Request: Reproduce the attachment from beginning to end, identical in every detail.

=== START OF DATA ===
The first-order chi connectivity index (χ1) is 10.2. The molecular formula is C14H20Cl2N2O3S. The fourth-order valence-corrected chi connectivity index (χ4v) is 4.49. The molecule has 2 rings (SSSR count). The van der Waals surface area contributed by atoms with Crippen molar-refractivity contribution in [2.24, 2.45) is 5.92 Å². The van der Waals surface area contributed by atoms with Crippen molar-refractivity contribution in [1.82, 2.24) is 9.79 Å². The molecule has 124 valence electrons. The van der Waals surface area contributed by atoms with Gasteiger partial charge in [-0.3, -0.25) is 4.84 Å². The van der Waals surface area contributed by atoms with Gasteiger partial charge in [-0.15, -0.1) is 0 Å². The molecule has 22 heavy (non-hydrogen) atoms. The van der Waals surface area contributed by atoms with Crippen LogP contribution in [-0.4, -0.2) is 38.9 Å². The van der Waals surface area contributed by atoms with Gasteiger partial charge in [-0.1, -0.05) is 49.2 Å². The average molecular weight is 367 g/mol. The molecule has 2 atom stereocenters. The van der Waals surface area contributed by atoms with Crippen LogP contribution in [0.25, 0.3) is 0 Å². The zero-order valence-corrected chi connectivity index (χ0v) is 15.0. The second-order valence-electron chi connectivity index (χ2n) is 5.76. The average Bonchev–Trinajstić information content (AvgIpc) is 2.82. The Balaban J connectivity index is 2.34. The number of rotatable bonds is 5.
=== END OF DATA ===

The first-order chi connectivity index (χ1) is 10.2. The molecular formula is C14H20Cl2N2O3S. The fourth-order valence-corrected chi connectivity index (χ4v) is 4.49. The molecule has 2 rings (SSSR count). The van der Waals surface area contributed by atoms with Crippen molar-refractivity contribution in [2.24, 2.45) is 5.92 Å². The van der Waals surface area contributed by atoms with Crippen molar-refractivity contribution in [1.82, 2.24) is 9.79 Å². The molecule has 124 valence electrons. The van der Waals surface area contributed by atoms with Gasteiger partial charge in [-0.3, -0.25) is 4.84 Å². The van der Waals surface area contributed by atoms with Gasteiger partial charge in [-0.15, -0.1) is 0 Å². The molecule has 22 heavy (non-hydrogen) atoms. The van der Waals surface area contributed by atoms with Crippen LogP contribution in [-0.4, -0.2) is 38.9 Å². The van der Waals surface area contributed by atoms with Gasteiger partial charge in [-0.1, -0.05) is 49.2 Å². The average molecular weight is 367 g/mol. The molecule has 2 atom stereocenters. The van der Waals surface area contributed by atoms with Crippen LogP contribution in [0.25, 0.3) is 0 Å². The zero-order valence-corrected chi connectivity index (χ0v) is 15.0. The second-order valence-electron chi connectivity index (χ2n) is 5.76. The average Bonchev–Trinajstić information content (AvgIpc) is 2.82. The Balaban J connectivity index is 2.34. The number of rotatable bonds is 5.